Saturday, July 30, 2016

Inspired, cooperative leadership is key to pulling rural places out of economic funk, writer says

The paper mill and harbor in Newport, Oregon, have
benefited from recent investment. (David Kidd photo)
What can help pull rural America out of the recession that lingers in many places, six years after the Great Recession bottomed out nationally?

"Experts in the rural economy say what separates the winners from the many losers is inspired leadership on the ground, whether that’s a plant owner who figures out a way to modernize and stay profitable, or economic development officials able to find a niche by building on successful enterprises or attractions that are already in place," Alan Greenblatt writes for Governing magazine, published mainly for those who govern or lobby the states and localities.

For his readers who may not be familiar with rural problems, Greenblatt writes: "While some metro areas are thriving, two out of three rural counties have experienced a net loss in their total number of businesses since 2010, after the recession had technically ended. According to a recent report by the Economic Innovation Group, half the new businesses started throughout the nation since 2010 were created in just 20 counties, out of more than 3,000 nationwide. Urban America recovers from recessions, but rural America no longer seems able to."

He adds, "It’s no longer far-fetched to talk about permanent, Appalachian-style poverty spreading across rural America. There just aren’t enough jobs. . . . The prevailing fear of the moment -- that robots are going to take over all the work -- has already happened in agriculture. A machine knows more about the exact fat and protein content of the milk from every cow it touches than a human hand ever would. Farmers are becoming almost as likely to plant sensors as seeds, helping them map out where their drones should apply fertilizer. Already, farms account for less than 1 percent of employment, but the number of agriculture jobs is projected to decline another 6 percent by 2024. The old notion that jobs in timber, farming and small-town manufacturing are secure and will last for life is not just outdated but antique."

And here's a current news peg: "The anxiety caused by diminished prospects is starting to play out politically. People wondering what happened to their good-paying jobs have been drawn to Donald Trump’s message that bad trade deals are to blame for their struggles, or to Bernie Sanders’ complaint that the economic system is rigged. . . . The decline in rural prospects is not only feeding political resentment, but causing serious social problems. Nationwide, the number of deaths among working-class whites at most age levels has been increasing, the sad result of a combination of preventable causes such as suicide and abuse of illegal or prescription drugs."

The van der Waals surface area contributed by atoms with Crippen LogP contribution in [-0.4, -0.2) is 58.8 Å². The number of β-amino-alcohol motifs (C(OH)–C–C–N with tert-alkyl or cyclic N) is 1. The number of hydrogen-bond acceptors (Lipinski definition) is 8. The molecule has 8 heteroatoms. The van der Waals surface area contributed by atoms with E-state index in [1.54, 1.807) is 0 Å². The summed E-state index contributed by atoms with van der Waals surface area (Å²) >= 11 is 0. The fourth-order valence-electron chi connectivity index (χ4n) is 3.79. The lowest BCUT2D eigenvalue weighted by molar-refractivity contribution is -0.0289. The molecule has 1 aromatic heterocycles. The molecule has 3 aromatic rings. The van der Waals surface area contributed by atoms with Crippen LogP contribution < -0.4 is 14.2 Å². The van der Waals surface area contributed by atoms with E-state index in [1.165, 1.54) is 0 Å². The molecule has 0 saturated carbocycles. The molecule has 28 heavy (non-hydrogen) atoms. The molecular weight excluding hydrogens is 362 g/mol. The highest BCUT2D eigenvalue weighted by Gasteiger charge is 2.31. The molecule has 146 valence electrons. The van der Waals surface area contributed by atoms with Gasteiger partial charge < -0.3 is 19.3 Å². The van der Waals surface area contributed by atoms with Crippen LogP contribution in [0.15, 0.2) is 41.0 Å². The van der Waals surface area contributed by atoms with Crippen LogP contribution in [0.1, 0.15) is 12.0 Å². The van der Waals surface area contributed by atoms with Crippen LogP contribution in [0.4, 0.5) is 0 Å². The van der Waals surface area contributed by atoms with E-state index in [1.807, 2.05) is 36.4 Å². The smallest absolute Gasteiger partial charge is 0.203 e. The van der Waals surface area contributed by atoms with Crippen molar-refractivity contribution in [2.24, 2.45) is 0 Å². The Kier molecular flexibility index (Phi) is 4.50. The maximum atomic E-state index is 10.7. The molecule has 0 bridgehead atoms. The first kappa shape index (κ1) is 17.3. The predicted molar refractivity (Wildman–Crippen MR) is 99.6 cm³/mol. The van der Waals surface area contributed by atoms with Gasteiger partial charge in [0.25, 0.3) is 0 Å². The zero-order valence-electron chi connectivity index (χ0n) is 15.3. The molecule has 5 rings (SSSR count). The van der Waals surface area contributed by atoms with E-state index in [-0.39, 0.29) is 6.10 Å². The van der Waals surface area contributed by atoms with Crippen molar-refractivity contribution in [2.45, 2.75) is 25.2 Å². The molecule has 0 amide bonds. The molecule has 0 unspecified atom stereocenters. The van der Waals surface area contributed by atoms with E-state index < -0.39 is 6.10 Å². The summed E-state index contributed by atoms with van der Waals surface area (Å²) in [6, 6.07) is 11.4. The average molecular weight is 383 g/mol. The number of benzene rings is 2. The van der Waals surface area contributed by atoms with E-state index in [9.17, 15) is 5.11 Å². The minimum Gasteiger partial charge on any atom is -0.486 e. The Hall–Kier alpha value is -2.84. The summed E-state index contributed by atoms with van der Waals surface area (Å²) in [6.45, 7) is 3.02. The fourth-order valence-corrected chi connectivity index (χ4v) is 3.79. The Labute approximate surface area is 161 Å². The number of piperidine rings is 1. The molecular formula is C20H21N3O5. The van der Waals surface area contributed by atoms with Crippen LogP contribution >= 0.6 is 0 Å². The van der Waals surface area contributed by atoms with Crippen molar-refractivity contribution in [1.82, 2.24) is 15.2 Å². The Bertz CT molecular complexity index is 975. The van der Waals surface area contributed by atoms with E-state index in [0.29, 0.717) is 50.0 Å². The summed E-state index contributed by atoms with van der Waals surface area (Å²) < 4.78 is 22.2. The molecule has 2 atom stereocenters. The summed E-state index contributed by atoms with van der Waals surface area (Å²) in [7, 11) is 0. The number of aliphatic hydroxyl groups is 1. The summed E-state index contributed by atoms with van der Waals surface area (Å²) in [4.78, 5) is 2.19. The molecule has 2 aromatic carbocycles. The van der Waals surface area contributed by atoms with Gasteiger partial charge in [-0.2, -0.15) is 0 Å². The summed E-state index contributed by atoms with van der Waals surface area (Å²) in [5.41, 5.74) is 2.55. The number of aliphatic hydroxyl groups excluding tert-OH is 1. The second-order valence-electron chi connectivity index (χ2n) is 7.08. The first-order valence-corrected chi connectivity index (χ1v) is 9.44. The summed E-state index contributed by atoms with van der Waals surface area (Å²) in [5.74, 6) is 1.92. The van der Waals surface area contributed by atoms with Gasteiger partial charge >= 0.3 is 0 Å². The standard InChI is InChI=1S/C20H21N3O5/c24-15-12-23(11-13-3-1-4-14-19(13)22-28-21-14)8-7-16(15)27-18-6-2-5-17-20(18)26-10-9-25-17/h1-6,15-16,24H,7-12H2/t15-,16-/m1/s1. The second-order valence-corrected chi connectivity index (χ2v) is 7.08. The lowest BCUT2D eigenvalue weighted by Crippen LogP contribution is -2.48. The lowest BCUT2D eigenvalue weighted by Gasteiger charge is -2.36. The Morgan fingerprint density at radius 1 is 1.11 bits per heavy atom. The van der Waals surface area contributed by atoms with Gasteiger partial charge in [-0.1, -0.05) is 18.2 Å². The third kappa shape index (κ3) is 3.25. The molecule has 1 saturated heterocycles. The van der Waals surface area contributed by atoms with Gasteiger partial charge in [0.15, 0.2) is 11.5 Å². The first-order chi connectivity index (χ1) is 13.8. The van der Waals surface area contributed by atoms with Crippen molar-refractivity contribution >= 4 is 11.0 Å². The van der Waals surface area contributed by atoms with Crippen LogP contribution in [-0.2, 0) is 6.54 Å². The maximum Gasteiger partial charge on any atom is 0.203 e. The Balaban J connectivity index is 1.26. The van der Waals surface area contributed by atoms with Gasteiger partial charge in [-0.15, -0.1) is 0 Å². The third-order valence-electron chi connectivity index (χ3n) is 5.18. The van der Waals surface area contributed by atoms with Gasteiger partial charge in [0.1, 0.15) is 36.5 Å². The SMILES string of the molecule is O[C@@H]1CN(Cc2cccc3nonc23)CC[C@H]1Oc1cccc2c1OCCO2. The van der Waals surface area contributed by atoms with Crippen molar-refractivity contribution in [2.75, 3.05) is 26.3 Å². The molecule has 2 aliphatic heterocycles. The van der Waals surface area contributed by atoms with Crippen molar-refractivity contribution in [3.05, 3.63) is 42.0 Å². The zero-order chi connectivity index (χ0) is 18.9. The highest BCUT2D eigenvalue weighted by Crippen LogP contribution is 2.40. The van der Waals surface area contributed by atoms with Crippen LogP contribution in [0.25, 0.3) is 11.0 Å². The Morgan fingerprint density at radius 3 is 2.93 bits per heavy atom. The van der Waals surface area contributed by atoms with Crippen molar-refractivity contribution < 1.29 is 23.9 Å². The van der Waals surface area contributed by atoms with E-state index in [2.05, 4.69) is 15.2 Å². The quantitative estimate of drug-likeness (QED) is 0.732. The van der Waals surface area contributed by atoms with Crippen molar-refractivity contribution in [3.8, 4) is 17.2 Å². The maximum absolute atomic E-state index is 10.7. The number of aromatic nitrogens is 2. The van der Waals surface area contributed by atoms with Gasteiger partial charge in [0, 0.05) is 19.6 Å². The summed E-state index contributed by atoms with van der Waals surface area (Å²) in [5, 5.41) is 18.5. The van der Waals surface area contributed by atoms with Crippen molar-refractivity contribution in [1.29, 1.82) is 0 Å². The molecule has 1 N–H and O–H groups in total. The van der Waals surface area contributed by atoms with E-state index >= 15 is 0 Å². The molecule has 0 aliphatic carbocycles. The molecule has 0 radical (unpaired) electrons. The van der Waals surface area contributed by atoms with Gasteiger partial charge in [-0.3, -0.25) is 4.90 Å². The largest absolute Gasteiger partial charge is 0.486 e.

Newport and Lincoln County in Oregon
After that litany of woe, Greenblatt gives an example of local cooperation with inspired leadership: Newport and Lincoln County, Oregon, on the coast about 100 miles southwest of Portland (Wikipedia map). It has an aquarium, a marine science center that's developed a highly edible and processable seaweed, a base for the National Oceanic and Atmospheric Administration fleet, and the Oregon coast's last paper mill, which has benefited from recent investment.

"The Newport area has managed to build a collaborative culture, with city, county, port and state officials pulling together with private-sector actors to make things happen," he writes. "All the players in town seem to belong to one another’s boards -- which is not unusual -- but everyone, from Georgia-Pacific executives to county commissioners, also meets routinely through the Yaquina Foundation and the Lincoln County Economic Development Alliance. In many struggling communities, various jurisdictions will jealously fight over every scrap. In Lincoln County, a couple of calls is enough to start people working on ways of lining up financing to get a project going. The different local entities have learned that scratching each other’s backs and putting up money for projects of shared interest can end up benefiting everyone."

The lesson from Lincoln? Greenblatt writes, "There’s no magic formula, nothing you can bottle, when it comes to turning around a rural area. Rural economies once ran on commodities -- timber, corn, cattle, coal -- that by their nature were essentially the same regardless of where they came from. In today’s economy, though, places have to find a way to offer something that other similar places can’t." There's a lot more in his 3,200-word story; read it here.

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